Sixteen Years in Power: Merkel’s Successes and Failures

She governed Germany for sixteen years. This is her legacy.

Angela Merkel
German chancellor Angela Merkel answers questions from reporters in Berlin, November 9, 2016 (Bundesregierung)

Angela Merkel is not seeking reelection on Sunday after ruling Germany for sixteen years. (She remains chancellor until a new government is formed.)

Here is an overview of the most important policies of her four governments — and her biggest failures.

Merkel I (2005-09)

“Grand coalition” of Merkel’s center-right Christian Democrats and center-left Social Democrats:

  • Expanded parental leave.
  • Replaced childcare benefits with a parental allowance.
  • Raised sales tax and taxes on high incomes.
  • Raised the retirement age to 67.
  • Tripled places at daycare centers.
  • “Cash for clunkers” scheme with a maximum €2,500 subsidy for replacing old cars.

Merkel II (2009-13)

Center-right coalition of Christian Democrats and liberal Free Democrats:

  • Agreed to EU bailouts of Greece, Ireland and Portugal.
  • Blocked eurobonds.
  • Ended conscription.
  • Increased parental allowance.
  • Phased out nuclear power.

Merkel III (2013-18)

Grand coalition of Christian Democrats and Social Democrats:

  • Allowed a free vote on marriage equality, which passed with the support of progressive Christian Democrats and left-wing parties.
  • Allowed early retirement after 45 years of work.
  • Banned the burqa and other face-covering clothes in the public sector.
  • Banned fracking.
  • Introduced a national minimum wage of €8.50 per hour.
  • Limited rent increases to 10 percent above the local average.
  • Mandated 40 to 45 percent green energy by 2025.
  • Opened Germany’s borders to more than one million refugees from the Middle East. Backlash catapulted the far-right Alternative for Germany into parliament in 2017.
  • Restricted temporary work contracts to eighteen months.

Merkel IV (2018-21)

Grand coalition of Christian Democrats and Social Democrats:

  • Agreed to give the eurozone its own budget.
  • Agreed to a €750 billion coronavirus recovery fund, partly financed by EU-issued debts.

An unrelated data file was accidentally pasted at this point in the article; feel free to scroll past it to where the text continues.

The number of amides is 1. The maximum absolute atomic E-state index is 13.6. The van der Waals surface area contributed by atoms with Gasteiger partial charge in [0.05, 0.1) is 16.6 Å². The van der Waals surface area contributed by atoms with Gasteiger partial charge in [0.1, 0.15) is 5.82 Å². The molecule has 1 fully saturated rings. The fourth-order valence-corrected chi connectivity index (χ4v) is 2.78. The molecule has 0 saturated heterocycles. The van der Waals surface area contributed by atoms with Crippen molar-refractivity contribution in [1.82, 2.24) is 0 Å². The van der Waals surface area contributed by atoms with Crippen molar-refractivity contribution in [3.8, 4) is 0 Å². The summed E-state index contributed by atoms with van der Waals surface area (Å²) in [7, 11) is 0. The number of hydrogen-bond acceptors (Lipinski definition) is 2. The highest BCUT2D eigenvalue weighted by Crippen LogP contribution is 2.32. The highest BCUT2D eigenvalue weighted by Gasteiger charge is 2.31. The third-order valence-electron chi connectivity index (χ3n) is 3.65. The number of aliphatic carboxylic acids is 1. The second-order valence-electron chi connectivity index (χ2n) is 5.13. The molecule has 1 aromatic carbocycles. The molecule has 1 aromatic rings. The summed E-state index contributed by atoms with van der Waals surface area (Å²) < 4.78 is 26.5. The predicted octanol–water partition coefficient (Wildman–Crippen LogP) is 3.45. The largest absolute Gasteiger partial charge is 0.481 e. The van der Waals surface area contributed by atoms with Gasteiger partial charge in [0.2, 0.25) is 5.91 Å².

• Capped immigration at 180-220,000 per year.
  • Legislated to end greenhouse gas emissions by 2045, five years ahead of the EU’s schedule.
  • Fixed state pensions at 48 percent of lifetime earnings.
  • Phased out coal power.
  • Raised health insurance contributions for employers.


  • Bureaucracy: The World Economic Forum downgraded Germany from third to seventh place in its competitiveness index during Merkel’s time in power. Capital requirements and regulatory discrepancies between Germany’s sixteen states make it more difficult to start a business than in neighboring Denmark or the Netherlands. Merkel tried to convince states to harmonize regulations, but failed.
  • China: China became Germany’s largest trading partner under Merkel. It is the top market of German automakers and a major buyer of German industrial goods. Merkel blocked EU tariffs for unfair Chinese trade practices. Now Germans recognize they have become too dependent on a country that doesn’t respect human rights nor liberal trade rules.
  • Defense: Merkel leaves the German military underfunded and barely combat-ready. Not one of Germany’s six submarines is able to leave port. Fewer than half of the Bundeswehr‘s 244 combat tanks are operational. Munitions and spare parts are lacking.
  • Digitalization: Germany’s 4G mobile network is one of the worst in Europe. Health authorities relied on fax during the pandemic. Home-schooling and -working were handicapped by a lack of computers and absence of high-speed Internet. Half of German schools don’t have Wi-Fi.
  • Energy: Phasing out nuclear power increased Germany’s reliance on dirtier coal and imported Russian gas, slowing its transition to clean energy and making it harder for Merkel to stand up to Vladimir Putin.
  • Infrastructure: German infrastructure spending, under 3 percent of GDP, is low by rich-country standards. Germany has been slow to transition to electric cars. It has just 45,000 charging points compared to 67,000 in the Netherlands, which has one-fifth the population. Just one in five travelers between Berlin and Munich take the train. Germany’s high-speed rail network ranks below France and Spain.
  • Pensions: The German population is projected to shrink from 83 to 74 million by 2060. There would be eleven million fewer Germans of working age by then, but five million more retirees. Merkel raised pension contributions from employers and workers, and raised the retirement age, but the system is still not future-proof.
  • Russia: Germany gets 40 percent of its gas from Russia. The share will increase as a result of the Netherlands shutting down production in Groningen and Merkel phasing out coal and nuclear. She resisted pressure from in- and outside Germany to pull the plug on Nord Stream 2, an expansion of the Baltic Sea pipeline that allows Russia to circumvent transit nations in Eastern Europe, including Poland and Ukraine. She denied NATO membership to Ukraine. Franco-German diplomacy failed to convince Putin to withdraw from the Crimean Peninsula, which remains under Russian occupation.